Tuesday, December 05, 2006

robin, can i touch your hair?

ABC News: Confronting Tough Issues of Race

this one made me and my roomie laugh; we saw it advertised on GMA yesterday (roomie watches it religiously) and we recorded it this morning. the clip yesterday of robin getting all sorts of uncomfortable when diane sawyer touched her wrist and said 'what do you say to that?' after a segment about michael richards losing his shit was priceless. we just laughed and laughed and laughed.

but if this segment is supposed to explore race (a woman from my organization is one of the panelists) it seems really sort of Race 101, you know? like, Race for Middle Class Dummies. (see, i was going to write 'Race for Retards' but, though it rings better, that would have been insensitive and boneheaded.)

i mean, really:

Sawyer brought up the first topic: do a lot of white Americans feel they're
being tested by black Americans by having to watch every word lest they be
accused of racism ? She asked, "What if I said something really insensitive and
boneheaded?"



i like my answer much better than dubois' - then you're insensitive and boneheaded, diane. shouldn't the more interesting question be why shouldn't a lot of white americans feel they're being tested by non-white americans by having to watch every word they say?

otherwise, we'll end up finding a nice way to justify/normalize being insensitive and boneheaded. let's put an end to the benign 'pass' we give for comments that make us inwardly cringe but we never call people out for it because we make the excuse 'well, they just don't know better.' i'm putting my feet down; y'all people should know better by now. it's fracking 2006.

again, shouldn't the bigger goal be for all of us to watch what we say? at the very least? i mean, that just seems basic - the dumbass end of the DiversityBehavior spectrum - Don't call someone a derogatory name.

jesus. do people actually have to be told this?

but if you want an extra gold star, how about making friends with someone who doesn't look like you? at the very least, your Diversity Learning Curve will increase rapidly. i remember when me and roomie first met, the first 6 months of our friendship was spent in bars while she asked me things like, "So what the hell is up with Martin Lawrence?" and explaining why the cocktail hour seems to only happen in white households (though i had white friends growing up, i didn't encounter cocktail hour until i moved to the midwest.) by having at least one friend with different levels of melanin, it puts you one step further away from Diversity Dumbass and several closer to Diversity Expert.

(in all honesty, one brown friend isn't going to get you to that Expert level; you'll need to have more than several, be invited over to share a meal with their family and have to attend at least one funeral without freaking out. roomie's already passed this test.)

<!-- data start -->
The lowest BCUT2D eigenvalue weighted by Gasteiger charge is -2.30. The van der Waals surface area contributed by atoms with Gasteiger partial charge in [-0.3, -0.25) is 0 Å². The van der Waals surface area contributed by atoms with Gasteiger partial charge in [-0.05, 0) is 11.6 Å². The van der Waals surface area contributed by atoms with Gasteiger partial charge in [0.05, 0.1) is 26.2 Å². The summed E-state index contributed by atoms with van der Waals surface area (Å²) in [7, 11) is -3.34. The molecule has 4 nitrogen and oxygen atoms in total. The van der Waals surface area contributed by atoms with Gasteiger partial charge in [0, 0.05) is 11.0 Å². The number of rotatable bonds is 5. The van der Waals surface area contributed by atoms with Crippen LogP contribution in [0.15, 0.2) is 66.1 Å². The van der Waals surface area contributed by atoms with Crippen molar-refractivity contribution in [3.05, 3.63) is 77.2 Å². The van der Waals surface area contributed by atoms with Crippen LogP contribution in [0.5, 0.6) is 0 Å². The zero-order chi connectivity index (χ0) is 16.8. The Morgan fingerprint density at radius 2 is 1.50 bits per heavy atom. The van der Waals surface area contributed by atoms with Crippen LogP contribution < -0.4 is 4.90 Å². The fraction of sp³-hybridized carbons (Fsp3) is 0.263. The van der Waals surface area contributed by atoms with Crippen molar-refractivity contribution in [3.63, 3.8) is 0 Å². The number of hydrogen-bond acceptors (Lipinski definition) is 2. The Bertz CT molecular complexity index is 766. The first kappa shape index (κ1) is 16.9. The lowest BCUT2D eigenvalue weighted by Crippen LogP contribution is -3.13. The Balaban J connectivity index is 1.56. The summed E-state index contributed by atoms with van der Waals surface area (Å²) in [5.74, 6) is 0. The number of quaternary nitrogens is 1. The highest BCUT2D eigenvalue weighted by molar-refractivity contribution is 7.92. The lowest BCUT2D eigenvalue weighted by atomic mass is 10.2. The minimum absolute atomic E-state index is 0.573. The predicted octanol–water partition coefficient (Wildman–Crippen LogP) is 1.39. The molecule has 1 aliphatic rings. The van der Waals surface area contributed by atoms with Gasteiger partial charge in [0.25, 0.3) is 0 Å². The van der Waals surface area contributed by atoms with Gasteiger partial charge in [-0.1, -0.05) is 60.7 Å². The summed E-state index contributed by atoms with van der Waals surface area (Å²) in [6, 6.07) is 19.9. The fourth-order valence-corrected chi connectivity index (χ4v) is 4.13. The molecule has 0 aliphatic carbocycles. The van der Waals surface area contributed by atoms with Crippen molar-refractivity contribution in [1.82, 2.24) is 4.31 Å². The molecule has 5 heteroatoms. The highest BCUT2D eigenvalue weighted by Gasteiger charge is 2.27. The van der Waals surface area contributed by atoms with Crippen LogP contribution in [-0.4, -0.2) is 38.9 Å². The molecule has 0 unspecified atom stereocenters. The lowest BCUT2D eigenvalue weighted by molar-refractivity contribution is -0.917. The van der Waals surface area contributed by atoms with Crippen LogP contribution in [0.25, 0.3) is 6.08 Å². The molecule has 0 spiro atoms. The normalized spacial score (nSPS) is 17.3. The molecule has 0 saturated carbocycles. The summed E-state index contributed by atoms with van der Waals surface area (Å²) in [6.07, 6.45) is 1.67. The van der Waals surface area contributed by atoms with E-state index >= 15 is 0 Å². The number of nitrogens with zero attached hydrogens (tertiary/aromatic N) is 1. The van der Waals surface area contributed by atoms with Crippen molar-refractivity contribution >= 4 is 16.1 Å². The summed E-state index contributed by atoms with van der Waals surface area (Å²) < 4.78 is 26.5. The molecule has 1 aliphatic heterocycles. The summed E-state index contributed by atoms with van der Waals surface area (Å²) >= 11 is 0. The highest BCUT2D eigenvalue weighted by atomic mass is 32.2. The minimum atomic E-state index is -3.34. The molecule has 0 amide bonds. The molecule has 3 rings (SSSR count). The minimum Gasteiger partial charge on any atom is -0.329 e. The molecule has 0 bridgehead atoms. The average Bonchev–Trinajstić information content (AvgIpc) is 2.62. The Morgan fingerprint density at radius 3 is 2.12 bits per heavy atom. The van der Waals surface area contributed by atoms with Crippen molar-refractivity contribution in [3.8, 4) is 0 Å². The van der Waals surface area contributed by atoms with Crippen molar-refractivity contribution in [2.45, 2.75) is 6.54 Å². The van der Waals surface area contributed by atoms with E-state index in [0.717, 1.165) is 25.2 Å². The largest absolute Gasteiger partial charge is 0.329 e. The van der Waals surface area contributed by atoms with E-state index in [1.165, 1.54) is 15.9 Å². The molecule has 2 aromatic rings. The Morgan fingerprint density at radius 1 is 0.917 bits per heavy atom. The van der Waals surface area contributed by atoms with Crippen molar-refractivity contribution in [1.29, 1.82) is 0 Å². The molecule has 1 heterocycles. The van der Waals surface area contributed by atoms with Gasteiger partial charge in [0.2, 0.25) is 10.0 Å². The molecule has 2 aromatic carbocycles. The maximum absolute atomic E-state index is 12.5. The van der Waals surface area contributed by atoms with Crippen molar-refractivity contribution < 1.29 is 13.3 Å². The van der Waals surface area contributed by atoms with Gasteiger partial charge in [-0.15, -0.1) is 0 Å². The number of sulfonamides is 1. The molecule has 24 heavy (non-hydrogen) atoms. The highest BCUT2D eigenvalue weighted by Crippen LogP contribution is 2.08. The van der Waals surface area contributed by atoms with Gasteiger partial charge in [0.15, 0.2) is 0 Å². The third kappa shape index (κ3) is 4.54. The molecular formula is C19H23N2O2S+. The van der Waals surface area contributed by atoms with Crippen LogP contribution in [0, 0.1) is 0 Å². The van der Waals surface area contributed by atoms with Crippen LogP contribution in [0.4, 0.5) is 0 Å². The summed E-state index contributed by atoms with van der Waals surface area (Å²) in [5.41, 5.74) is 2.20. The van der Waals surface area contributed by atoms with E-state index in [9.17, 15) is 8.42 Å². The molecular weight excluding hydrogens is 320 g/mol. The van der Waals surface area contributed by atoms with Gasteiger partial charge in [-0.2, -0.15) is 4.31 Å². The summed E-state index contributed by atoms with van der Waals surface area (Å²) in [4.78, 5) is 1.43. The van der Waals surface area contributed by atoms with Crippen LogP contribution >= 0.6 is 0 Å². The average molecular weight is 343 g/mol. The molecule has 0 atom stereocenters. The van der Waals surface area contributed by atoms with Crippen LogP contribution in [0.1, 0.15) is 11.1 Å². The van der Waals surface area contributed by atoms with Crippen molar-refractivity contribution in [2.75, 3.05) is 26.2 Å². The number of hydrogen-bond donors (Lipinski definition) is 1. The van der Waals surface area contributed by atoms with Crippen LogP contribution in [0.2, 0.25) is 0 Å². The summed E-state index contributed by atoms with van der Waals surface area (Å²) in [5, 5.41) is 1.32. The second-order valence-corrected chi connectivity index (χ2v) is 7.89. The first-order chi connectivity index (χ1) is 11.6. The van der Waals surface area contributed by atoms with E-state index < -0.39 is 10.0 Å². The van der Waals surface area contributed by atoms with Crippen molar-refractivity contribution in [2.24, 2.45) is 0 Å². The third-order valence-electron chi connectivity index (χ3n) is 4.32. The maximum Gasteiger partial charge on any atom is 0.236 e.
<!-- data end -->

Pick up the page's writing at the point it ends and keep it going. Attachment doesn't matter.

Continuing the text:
5 comments:

greg said...

If I followed your advice, sooner or later I would accidentally blurt out "Of course, some of my best friends are black." Really, it's just not worth the risk.

Forget saying insensitive, boneheaded things. If you're even thinking them you're kind of an asshole and you need to work on that. And if you're not thinking them, then of course you don't have to worry about saying them. Obvious, I suppose, but many people appear to miss this.

Orange said...

Good post.

Hey, I was talking with a biracial (black/white) friend of mine about my biracial (Asian/white) kid and his apparent lack of awareness of "racial" differences. My friend said she didn't really notice different races until she was about 9, possibly attributable to having an assortment of skin tones in the household from day one. Any idea if that's the general experience for a lot of multiracial American kids?

bitchphd said...

Isn't the issue of "do a lot of white Americans feel they're being tested" really more about "why are you so fucking worried you won't pass"? God knows that when I knew my shit before an exam, I usually wasn't all tentative and freaked out about my answers. And if I didn't know my shit, I knew it was my fault, not the examiner's.

ding said...

orange,
hm. i don't know. i was hyper-conscious of color when i was a kid. i was fascinated that my sister was the color of an eggy tapioca and i was the color of a really roasted cashew; i noticed that my dad's medium brown darkened to a reddish brown in the summer and that my mom was more of a bloomy pink than a yellow or a beige.

and, growing up, i would play a mental game with myself: picking out who was biracial in my classes and then giving myself a mental gold star when i guessed right.

i was also very particular about the ethnic backgrounds of all my friends: 'no, dad, he's not a mexican. he's from CUBA.' i knew the difference between chinese, japanese, vietnamese, korean; between mexican, central american, cuban, spanish.

it's funny because while i've lived here in the midwest i've had friends ask how it is that i distinguish between ethnic groups. and i just look at them. what can you say to that? you distinguish between them because there are distinctions! they're right there - can't you see it?!

so, for me, i guess i was a little obssessed with racial difference as a kid. i was always aware of it but that's because it was all around me.

ding said...

bitch -
absolutely.
but i've found that most folk don't pass. they should be worried.

or is that too harsh?